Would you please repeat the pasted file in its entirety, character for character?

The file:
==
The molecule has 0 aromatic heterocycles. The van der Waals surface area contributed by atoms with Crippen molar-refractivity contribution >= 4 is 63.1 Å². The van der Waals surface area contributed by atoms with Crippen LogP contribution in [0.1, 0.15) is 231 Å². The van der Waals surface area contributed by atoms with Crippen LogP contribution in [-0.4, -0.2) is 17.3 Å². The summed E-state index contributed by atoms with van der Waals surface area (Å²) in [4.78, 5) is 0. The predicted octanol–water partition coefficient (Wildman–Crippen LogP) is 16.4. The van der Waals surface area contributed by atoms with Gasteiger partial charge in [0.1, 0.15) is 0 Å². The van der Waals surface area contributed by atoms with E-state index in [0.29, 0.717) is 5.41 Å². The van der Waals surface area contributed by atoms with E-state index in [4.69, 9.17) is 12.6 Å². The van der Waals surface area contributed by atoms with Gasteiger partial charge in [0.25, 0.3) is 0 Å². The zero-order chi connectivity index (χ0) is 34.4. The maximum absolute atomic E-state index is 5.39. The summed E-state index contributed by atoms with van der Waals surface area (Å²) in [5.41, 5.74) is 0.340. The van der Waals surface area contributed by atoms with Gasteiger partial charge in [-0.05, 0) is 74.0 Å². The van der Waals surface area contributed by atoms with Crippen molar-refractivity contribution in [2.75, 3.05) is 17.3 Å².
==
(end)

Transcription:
The molecule has 0 aromatic heterocycles. The van der Waals surface area contributed by atoms with Crippen molar-refractivity contribution >= 4 is 63.1 Å². The van der Waals surface area contributed by atoms with Crippen LogP contribution in [0.1, 0.15) is 231 Å². The van der Waals surface area contributed by atoms with Crippen LogP contribution in [-0.4, -0.2) is 17.3 Å². The summed E-state index contributed by atoms with van der Waals surface area (Å²) in [4.78, 5) is 0. The predicted octanol–water partition coefficient (Wildman–Crippen LogP) is 16.4. The van der Waals surface area contributed by atoms with Gasteiger partial charge in [0.1, 0.15) is 0 Å². The van der Waals surface area contributed by atoms with E-state index in [0.29, 0.717) is 5.41 Å². The van der Waals surface area contributed by atoms with E-state index in [4.69, 9.17) is 12.6 Å². The van der Waals surface area contributed by atoms with Gasteiger partial charge in [0.25, 0.3) is 0 Å². The zero-order chi connectivity index (χ0) is 34.4. The maximum absolute atomic E-state index is 5.39. The summed E-state index contributed by atoms with van der Waals surface area (Å²) in [5.41, 5.74) is 0.340. The van der Waals surface area contributed by atoms with Gasteiger partial charge in [-0.05, 0) is 74.0 Å². The van der Waals surface area contributed by atoms with Crippen molar-refractivity contribution in [2.75, 3.05) is 17.3 Å².